Until his confirmation hearings, I had believed that after intensive and harsh questioning, former Sen. Chuck Hagel would be confirmed as President Obama's choice for the next secretary of defense. I do not believe anyone could have anticipated the catastrophic performance of the nominee before the Senate Armed Services Committee while on the international stage ("Panetta defends Hagel, criticizes GOP questioning," Web, Sunday). It was a performance that stunned even officials of the administration.
Mr. Hagel acknowledged that there are key foreign policy issues with which he is not familiar, and he promised to study these before beginning his new position. Most astonishingly, however, he misspoke when attempting to convey the Obama administration's position and, presumably, his own position, on whether Iran can be contained if and when it produces a nuclear weapon. After this gaffe, an aide presented Mr. Hagel with a card which, after reading, the nominee announced had informed him that he had misspoken. It is widely believed that Iran took significant notice of the Hagel spectacle.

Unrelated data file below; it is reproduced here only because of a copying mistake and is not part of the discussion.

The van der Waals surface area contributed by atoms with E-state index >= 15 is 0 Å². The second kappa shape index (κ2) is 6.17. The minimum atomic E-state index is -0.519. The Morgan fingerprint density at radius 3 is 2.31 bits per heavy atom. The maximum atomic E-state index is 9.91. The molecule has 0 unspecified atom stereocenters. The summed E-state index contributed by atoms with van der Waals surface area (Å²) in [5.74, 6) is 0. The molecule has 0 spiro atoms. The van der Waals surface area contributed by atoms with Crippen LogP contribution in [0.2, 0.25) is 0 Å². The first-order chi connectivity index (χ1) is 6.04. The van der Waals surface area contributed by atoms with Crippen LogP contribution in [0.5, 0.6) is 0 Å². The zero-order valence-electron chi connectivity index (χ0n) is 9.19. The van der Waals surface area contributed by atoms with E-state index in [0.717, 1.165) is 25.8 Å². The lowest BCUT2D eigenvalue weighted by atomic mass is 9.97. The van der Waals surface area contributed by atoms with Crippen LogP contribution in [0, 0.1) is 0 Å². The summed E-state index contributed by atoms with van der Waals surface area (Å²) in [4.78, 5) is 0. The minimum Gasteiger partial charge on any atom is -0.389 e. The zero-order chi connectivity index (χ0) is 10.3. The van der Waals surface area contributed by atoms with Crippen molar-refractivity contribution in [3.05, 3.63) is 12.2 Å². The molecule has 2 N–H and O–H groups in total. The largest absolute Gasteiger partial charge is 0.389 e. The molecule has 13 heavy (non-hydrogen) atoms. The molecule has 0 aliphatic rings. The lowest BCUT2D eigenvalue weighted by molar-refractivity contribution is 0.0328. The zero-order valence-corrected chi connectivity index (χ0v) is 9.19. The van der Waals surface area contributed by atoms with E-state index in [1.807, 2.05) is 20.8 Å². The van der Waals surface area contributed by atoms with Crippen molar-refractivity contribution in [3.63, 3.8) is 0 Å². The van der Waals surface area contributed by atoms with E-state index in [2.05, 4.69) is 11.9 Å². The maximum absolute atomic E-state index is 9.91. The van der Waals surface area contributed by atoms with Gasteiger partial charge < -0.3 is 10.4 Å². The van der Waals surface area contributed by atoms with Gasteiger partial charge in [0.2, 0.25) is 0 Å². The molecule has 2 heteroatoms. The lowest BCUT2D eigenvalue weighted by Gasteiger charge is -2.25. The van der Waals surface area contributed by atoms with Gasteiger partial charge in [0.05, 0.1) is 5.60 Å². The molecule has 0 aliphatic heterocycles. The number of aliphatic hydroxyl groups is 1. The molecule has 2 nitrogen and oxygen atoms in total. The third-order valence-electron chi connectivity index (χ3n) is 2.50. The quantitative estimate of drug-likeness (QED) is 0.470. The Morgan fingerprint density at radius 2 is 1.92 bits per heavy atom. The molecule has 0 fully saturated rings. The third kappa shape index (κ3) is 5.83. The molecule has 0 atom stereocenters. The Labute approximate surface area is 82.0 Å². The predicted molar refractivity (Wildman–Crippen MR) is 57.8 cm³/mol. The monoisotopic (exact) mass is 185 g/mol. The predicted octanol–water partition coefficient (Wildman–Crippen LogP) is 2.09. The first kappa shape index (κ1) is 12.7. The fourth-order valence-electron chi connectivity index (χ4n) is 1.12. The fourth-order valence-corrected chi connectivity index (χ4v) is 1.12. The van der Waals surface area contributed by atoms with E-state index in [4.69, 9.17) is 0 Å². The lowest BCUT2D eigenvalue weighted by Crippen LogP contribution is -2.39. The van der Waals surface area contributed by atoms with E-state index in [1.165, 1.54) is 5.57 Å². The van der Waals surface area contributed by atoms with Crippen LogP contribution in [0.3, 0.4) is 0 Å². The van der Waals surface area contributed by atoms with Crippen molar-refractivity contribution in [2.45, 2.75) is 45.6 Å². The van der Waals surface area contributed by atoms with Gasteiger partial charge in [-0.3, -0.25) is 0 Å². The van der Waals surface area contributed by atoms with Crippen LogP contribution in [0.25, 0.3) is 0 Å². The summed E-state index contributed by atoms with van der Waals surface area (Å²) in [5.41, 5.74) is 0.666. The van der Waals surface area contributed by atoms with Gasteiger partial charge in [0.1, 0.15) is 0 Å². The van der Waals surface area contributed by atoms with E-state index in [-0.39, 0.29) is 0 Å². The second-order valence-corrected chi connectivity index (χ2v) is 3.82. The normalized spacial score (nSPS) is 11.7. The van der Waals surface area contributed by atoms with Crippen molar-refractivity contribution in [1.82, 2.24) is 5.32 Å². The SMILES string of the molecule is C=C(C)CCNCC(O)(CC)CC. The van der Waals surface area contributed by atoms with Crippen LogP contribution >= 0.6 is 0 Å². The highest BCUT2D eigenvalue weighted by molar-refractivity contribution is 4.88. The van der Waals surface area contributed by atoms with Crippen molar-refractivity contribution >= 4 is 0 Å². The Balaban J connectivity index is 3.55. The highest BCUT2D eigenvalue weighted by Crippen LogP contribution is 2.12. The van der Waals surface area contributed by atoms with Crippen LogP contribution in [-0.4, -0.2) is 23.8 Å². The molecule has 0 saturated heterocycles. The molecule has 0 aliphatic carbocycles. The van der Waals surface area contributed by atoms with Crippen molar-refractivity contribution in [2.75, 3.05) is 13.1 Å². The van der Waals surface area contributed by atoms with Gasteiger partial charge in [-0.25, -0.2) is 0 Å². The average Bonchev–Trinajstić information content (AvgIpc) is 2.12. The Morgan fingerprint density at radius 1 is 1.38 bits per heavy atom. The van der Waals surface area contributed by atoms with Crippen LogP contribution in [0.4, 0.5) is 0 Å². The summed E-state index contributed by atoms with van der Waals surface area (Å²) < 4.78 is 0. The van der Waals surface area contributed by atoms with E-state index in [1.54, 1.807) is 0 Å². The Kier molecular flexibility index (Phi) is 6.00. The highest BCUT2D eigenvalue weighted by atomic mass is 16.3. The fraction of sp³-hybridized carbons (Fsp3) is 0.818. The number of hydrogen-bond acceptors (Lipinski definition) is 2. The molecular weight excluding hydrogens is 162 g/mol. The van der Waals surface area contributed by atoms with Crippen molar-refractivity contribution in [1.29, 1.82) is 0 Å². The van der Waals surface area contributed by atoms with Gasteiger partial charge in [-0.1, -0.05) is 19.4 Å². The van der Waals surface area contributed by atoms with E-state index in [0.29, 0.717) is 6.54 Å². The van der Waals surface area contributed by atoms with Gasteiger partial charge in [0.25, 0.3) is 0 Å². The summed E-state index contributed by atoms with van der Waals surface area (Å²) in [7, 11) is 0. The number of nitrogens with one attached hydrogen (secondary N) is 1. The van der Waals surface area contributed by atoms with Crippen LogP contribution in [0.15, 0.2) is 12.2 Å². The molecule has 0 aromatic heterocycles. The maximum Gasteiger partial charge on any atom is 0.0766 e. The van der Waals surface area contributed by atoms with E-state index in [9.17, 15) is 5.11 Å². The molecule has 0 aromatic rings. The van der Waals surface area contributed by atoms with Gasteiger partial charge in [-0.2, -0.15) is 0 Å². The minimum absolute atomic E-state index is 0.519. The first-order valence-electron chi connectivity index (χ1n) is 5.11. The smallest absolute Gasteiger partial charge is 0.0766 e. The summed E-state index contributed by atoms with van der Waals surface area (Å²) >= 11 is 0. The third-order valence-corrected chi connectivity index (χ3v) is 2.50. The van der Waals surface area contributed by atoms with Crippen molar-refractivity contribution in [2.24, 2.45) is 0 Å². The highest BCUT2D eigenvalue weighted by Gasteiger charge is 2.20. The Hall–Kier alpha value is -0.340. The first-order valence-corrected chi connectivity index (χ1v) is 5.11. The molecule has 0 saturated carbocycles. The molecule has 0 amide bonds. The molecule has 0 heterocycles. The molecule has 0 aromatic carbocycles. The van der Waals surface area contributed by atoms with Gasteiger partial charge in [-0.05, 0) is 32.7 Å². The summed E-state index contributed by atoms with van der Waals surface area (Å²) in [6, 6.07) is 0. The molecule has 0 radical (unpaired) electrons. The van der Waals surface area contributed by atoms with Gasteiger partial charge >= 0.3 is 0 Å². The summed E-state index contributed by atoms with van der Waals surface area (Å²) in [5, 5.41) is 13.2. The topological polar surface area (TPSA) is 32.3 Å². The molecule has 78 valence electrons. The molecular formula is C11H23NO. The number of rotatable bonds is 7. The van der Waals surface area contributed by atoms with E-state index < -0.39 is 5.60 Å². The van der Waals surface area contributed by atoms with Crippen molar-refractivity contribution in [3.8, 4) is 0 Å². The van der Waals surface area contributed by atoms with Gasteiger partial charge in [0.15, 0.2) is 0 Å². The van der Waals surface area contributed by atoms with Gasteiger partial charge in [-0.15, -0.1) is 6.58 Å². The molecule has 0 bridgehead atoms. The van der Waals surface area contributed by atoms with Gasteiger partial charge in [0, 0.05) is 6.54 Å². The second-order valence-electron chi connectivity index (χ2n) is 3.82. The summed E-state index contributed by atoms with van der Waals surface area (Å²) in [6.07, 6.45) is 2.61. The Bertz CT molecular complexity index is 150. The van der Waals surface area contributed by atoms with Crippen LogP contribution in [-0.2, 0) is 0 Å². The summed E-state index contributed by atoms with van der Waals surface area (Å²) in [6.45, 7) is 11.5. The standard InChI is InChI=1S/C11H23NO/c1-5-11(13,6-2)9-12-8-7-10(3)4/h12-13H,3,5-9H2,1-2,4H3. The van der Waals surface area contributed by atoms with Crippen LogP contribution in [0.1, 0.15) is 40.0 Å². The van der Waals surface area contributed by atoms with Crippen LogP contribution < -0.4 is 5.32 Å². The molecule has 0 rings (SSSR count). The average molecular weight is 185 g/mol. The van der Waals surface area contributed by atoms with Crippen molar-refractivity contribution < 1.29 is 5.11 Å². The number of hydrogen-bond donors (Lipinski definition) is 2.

Many thought the worst Mr. Hagel had to fear from Senate questioners were his reference to "the Jewish lobby" and his expressed disdain for homosexuals. It turns out his problems run far deeper. If Chuck Hagel is confirmed to be secretary of defense, he will have beaten long odds.
OREN M. SPIEGLER
Upper St. Clair, Pa.
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